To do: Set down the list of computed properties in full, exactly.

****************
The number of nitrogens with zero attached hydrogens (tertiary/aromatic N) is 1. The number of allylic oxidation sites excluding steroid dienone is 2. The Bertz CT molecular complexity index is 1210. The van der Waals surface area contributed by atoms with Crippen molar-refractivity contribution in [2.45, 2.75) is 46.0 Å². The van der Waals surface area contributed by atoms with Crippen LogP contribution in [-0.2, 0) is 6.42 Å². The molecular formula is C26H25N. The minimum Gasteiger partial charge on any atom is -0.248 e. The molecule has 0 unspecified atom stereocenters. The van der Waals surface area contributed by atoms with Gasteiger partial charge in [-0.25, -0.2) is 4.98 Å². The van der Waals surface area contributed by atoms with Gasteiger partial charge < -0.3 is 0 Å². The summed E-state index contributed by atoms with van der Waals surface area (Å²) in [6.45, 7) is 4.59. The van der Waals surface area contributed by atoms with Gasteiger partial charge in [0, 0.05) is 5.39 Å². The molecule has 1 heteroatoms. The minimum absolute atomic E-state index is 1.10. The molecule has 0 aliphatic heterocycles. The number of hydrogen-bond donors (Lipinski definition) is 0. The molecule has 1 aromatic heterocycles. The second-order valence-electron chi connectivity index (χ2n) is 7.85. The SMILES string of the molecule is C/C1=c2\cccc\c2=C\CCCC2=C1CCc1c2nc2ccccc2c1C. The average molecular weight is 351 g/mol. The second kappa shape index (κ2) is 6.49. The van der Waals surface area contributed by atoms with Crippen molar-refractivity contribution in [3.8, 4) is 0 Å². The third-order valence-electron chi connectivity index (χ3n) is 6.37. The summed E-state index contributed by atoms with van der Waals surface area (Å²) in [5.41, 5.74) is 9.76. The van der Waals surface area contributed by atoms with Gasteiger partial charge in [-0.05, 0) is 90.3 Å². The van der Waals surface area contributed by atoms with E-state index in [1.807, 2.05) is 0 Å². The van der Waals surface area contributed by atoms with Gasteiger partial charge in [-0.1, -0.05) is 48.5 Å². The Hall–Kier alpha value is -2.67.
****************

The number of nitrogens with zero attached hydrogens (tertiary/aromatic N) is 1. The number of allylic oxidation sites excluding steroid dienone is 2. The Bertz CT molecular complexity index is 1210. The van der Waals surface area contributed by atoms with Crippen molar-refractivity contribution in [2.45, 2.75) is 46.0 Å². The van der Waals surface area contributed by atoms with Crippen LogP contribution in [-0.2, 0) is 6.42 Å². The molecular formula is C26H25N. The minimum Gasteiger partial charge on any atom is -0.248 e. The molecule has 0 unspecified atom stereocenters. The van der Waals surface area contributed by atoms with Gasteiger partial charge in [-0.25, -0.2) is 4.98 Å². The van der Waals surface area contributed by atoms with Gasteiger partial charge < -0.3 is 0 Å². The summed E-state index contributed by atoms with van der Waals surface area (Å²) in [6.45, 7) is 4.59. The van der Waals surface area contributed by atoms with Gasteiger partial charge in [0, 0.05) is 5.39 Å². The molecule has 1 heteroatoms. The minimum absolute atomic E-state index is 1.10. The molecule has 0 aliphatic heterocycles. The number of hydrogen-bond donors (Lipinski definition) is 0. The molecule has 1 aromatic heterocycles. The second-order valence-electron chi connectivity index (χ2n) is 7.85. The SMILES string of the molecule is C/C1=c2\cccc\c2=C\CCCC2=C1CCc1c2nc2ccccc2c1C. The average molecular weight is 351 g/mol. The second kappa shape index (κ2) is 6.49. The van der Waals surface area contributed by atoms with Crippen molar-refractivity contribution in [3.8, 4) is 0 Å². The third-order valence-electron chi connectivity index (χ3n) is 6.37. The summed E-state index contributed by atoms with van der Waals surface area (Å²) in [5.41, 5.74) is 9.76. The van der Waals surface area contributed by atoms with Gasteiger partial charge in [-0.05, 0) is 90.3 Å². The van der Waals surface area contributed by atoms with E-state index in [1.807, 2.05) is 0 Å². The van der Waals surface area contributed by atoms with Gasteiger partial charge in [-0.1, -0.05) is 48.5 Å². The Hall–Kier alpha value is -2.67.